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Ventilation System Used In The Battle Of Petersburg 1864

The American Civil War - July 30, 1864 - 4:40 a.m.- Petersburg, Virginia: After weeks of digging, Union soldiers ignited 320 kegs of gunpowder (8,000 pounds) under Confederate lines from a tunnel they had built 20 feet below. The 170 feet long, 120 feet wide, and 30 feet deep crater (still visible today) killed 278 Confederate soldiers from the blast alone. The Battle of the Crater began. If you have seen the movie Cold Mountain, this event was depicted in the first scene and will give you a feel on what really took place and the aftermath.

The 48th Pennsylvania Infantry started digging the 511 foot tunnel on June 25, 1864. These former civilians from the mountains of Pennsylvania knew how to dig a tunnel because of their experience back home working in the coal mines.

Tunnel Entrance - Modern Day

What really intrigued me was the way they provided fresh air to the miners. After the mine exceeded 120 feet, canvas was sealed over the entrance of the shaft. A square wooden duct was built from the entrance of the shaft to the area where the miners were digging. About 20 feet down from the entrance, a fire chamber and chimney were built. The heat rising through the chimney to the outside would draw the stale air from the mine forcing fresh air down the ductwork and into the chamber. The chimney being near the entrance made the smoke look like it was coming from the union camp. The ducting gave the workers O2 while CO2 was being drawn out of the main shaft.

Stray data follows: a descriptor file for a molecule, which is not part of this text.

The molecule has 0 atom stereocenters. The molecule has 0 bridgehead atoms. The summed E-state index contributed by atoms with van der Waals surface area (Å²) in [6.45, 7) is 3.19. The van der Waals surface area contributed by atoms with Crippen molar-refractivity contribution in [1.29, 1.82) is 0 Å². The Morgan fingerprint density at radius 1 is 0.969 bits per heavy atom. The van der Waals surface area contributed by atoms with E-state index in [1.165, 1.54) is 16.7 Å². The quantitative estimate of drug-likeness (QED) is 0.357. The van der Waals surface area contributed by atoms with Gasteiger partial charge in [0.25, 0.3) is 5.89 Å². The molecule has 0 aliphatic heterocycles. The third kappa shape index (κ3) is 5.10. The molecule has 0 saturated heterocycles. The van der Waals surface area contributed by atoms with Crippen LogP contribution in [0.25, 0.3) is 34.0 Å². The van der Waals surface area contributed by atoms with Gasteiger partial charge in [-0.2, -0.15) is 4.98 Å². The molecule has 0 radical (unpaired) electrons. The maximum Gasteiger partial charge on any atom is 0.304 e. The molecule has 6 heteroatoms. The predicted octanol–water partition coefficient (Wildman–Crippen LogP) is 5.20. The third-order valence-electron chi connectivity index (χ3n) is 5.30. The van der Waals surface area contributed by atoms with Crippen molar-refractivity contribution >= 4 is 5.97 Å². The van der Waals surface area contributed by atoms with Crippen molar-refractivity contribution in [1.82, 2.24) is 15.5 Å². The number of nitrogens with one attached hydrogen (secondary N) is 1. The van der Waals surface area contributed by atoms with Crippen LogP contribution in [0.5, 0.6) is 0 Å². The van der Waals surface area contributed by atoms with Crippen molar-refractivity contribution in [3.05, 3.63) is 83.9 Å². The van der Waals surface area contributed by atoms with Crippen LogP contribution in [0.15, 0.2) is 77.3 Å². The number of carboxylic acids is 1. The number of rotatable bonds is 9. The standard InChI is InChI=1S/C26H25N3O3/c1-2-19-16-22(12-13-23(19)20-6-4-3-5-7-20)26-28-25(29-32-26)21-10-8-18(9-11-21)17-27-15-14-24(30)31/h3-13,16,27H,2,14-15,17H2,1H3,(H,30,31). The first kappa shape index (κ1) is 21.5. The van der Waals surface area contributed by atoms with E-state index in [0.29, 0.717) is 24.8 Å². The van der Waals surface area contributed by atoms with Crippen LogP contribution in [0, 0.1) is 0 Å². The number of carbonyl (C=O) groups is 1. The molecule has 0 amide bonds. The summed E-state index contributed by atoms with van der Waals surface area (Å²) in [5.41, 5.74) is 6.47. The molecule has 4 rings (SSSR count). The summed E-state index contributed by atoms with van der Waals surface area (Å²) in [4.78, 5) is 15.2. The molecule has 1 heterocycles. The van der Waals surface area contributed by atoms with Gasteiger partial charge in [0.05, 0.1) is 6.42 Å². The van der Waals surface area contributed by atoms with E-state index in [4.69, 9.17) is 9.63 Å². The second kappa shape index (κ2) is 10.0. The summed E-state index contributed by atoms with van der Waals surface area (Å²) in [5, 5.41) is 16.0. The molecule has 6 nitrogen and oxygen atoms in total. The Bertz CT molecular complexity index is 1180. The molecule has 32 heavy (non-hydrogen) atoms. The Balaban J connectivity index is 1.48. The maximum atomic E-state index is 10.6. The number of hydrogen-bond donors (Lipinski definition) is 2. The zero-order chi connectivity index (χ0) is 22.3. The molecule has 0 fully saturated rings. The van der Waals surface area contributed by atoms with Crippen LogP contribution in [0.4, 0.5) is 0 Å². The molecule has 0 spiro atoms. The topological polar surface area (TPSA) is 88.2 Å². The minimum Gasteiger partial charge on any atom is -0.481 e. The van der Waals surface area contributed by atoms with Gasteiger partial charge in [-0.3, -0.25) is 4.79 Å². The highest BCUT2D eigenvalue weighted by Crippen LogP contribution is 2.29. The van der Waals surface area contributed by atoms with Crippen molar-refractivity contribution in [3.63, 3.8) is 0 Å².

The combustion of the wood is much hotter then the outside (ambient) air and is less dense. The heat of the combustion rising through the chimney to the outside air causes a draft or draught. This negative pressure causes the air in the tunnel to expell and draws in the fresh air through the duct. The fire had to be constantly stoked as the tunnel got longer.

The equation for this type of draft would be: DRAFT= (0.65 * tunnel area) √ 2 ( 9.81 * tunnel distance) * (average inside temperature - average outside temperature) / (average inside temperature). This would give you the stack effect or draft flow rate.

Tunnel Entrance - Modern Day

Sealed Canvas Partition (1)
Combustion (2)
Stale Air (3)
Fresh Air (4)

"Regular Army wiseacres said it was not feasible-that I could not carry the ventilation that distance without digging a hole to the surface... But I have succeeded." - Lt. Col Henry Pleasants, 48th Pennsylvania Regiment, July 23, 1864

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